From the Atlantic:
“’Huh?’ may be a non-prototypical word, but it is a word,” they wrote. After all, it requires being spelled and conforms to the general principles of each language.
For the study, linguists Mark Dingemanse, Francisco Torreira, and Nick Enfield compiled information from 31 different languages, and compared the prevalence and use of “huh”-like words.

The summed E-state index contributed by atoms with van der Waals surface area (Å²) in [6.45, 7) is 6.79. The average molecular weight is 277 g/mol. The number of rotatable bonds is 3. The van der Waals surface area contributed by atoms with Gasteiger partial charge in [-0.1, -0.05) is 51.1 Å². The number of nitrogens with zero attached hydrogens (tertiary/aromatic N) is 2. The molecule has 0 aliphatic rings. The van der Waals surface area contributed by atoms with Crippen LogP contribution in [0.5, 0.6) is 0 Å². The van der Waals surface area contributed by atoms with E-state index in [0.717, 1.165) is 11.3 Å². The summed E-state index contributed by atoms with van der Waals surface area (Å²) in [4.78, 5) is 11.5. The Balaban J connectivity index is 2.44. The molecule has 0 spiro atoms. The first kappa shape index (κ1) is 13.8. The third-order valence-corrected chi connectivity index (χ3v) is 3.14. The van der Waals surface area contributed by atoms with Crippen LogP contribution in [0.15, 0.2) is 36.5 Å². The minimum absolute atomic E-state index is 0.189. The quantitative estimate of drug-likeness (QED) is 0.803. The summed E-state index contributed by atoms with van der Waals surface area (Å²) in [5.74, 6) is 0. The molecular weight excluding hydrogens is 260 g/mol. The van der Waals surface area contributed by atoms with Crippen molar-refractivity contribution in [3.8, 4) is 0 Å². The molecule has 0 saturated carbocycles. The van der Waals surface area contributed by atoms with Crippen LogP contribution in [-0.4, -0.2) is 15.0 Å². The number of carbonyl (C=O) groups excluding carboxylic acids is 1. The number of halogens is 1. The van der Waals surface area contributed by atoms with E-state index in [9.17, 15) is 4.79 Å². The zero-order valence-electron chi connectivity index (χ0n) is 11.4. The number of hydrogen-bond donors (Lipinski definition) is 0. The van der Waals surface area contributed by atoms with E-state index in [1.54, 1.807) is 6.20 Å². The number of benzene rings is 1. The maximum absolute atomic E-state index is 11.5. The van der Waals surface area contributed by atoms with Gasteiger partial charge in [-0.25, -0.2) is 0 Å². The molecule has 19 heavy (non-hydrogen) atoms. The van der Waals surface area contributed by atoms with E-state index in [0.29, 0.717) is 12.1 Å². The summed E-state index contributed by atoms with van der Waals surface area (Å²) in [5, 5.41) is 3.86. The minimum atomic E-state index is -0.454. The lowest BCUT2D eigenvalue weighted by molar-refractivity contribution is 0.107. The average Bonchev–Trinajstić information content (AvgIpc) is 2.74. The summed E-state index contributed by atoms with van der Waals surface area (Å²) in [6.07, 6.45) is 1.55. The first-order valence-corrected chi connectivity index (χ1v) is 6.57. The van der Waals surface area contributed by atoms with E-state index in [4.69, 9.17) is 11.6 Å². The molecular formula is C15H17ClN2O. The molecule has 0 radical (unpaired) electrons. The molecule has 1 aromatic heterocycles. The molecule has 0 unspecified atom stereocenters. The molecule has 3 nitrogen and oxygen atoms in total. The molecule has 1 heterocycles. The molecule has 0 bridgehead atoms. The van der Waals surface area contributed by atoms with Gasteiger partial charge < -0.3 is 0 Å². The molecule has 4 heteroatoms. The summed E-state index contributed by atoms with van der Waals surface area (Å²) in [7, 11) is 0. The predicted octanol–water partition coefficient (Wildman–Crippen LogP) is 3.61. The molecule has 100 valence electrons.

“Huh” was unlike other question words in those languages—it was always one syllable, consisting of a short vowel sometimes preceded by a glottal consonant sound (one made deep in your throat). It also almost always had a rising pitch, the intonation most languages use for questions. “What,” by contrast, took a number of different phonetic and structural forms across the languages, like “que” in Spanish, or, gloriously, “wat,” in the Netherlands.